442 million — that’s how many new bank accounts are opened every year — many of them now via mobile. In the latest PYMNTS Data Drivers, Karen Webster and Mitek GM Sarah Clark dig into the ways that mobile ID verification can help secure the 442 million potential points of failure these new accounts represent.
442 million. A large number and not the number of tweets sent out reminding you to vote today.
That’s the number of bank accounts opened in the world each year — for which digital identity is important and for which mobile identity can help facilitate that formerly paper-laden process. Given the staggering volume that comes through in the banking industry, it would follow that securing those accounts would be imperative, especially in the wake of the seemingly innumerable data breaches worldwide.
In the latest installment of Data Drivers, PYMNTS’ Karen Webster and Sarah Clark, general manager at Mitek, sifted through what might be done to protect those hundreds of millions (and counting) of accounts, on a large scale and writ small.
“As with every other trend in financial services,” said Clark, “mobile and digital being used as channels to open bank accounts has been growing exponentially … In the next three years, it’s predicted that there will be 1.8 billion mobile banking users. That is 25 percent of the world’s population.”
Carry that surge toward mobile banking and mobile financial services, she added, and identity verification becomes a big challenge. Halfway through 2016 alone, she stated, there had been 974 known data breaches that have affected half a billion people. And those breaches have managed to grab PII that then goes onto the black market, clouding whether the data in verifying bank accounts when they are opened is “good” data after all.
There is, of course, no global standard on identity verification. There is a body known as the Financial Action Task Force, noted Clark, marked by 37 member countries participating, which has been issuing recommendations for AML and other actions. The notion of using an electronic document, said Clark, has been “essentially embraced globally.” Thus, the rise of technology such as Mitek’s, where the camera can be used to scan an identity document and verify it through the use of algorithms. “That is considered to be sufficient,” said Clark, “for KYC and digital identity purposes in general globally.”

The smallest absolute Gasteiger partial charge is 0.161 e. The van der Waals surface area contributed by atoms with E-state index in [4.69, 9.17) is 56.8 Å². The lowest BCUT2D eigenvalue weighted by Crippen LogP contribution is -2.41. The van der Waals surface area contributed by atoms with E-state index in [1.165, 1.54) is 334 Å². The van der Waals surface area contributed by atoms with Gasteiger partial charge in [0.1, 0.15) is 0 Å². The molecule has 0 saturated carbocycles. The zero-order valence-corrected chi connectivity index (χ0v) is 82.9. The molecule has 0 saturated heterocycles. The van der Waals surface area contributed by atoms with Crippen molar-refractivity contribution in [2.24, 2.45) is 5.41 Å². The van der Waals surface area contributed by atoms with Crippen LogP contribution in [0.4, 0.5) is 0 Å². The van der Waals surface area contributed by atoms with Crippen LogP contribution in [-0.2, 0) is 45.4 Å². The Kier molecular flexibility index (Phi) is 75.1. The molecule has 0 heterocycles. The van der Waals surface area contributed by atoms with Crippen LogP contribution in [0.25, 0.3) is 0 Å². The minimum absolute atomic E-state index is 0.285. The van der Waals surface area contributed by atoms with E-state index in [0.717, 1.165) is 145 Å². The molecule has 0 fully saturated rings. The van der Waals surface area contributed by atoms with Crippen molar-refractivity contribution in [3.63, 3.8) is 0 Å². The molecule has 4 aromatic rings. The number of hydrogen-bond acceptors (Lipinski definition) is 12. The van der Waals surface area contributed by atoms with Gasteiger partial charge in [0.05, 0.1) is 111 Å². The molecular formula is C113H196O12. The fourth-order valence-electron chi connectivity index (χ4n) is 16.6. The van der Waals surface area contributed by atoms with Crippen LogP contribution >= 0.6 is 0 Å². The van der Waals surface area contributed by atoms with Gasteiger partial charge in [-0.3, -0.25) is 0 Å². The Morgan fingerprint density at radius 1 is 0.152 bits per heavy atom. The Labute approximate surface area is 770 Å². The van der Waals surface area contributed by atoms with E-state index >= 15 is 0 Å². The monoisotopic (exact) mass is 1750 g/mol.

Delving into regulation and directives, Webster took note of 4.1, the directive that takes root on Jan. 1 and that lowers the threshold for AML review throughout parts of the EU. For the banks in the EU, Clark noted the aforementioned task force has been focused on AML. Europe’s adoption of the 4.1 initiative embraces several of those recommendations, with coverage of some payment methodologies, such as prepaid cards. The threshold for verification of remittances and the like has been reduced from €2,500 down to €250. Volume will, of course, increase, especially as more people globally use mobile methods to conduct P2P transactions.
One thorny problem lies with providing verification quickly. P2P, as measured as domestic and international payments, is expected to blossom to 1.6 billion transactions in just a few years, said Clark, and those users expect convenience and speed.
The third data point, as offered by Webster: 92 percent. This is the total number of temporary restrictions that were lifted that otherwise would have gotten in the way had Mitek’s solution not been used in the place of manual intervention when, as Webster noted, “there is a lack of certainty on the other end” in the money movement process.
The 92 percent, said Clark, refers to a result seen working with a payment processor needing verification, who switched to Mitek to verify documents in real time. The process that had been previously in place resulted in a decline of six out of 10 users. Simply put, that payments processor’s systems had not covered demographics well.
“Oftentimes,” explained Clark, these mobile-savvy users “are younger users, such as millennials” or underbanked. An optimal solution must be inclusive, and most users do indeed have identity documents. Now, that same processor is able to say “yes” to more than nine of 10 users in seconds or minutes.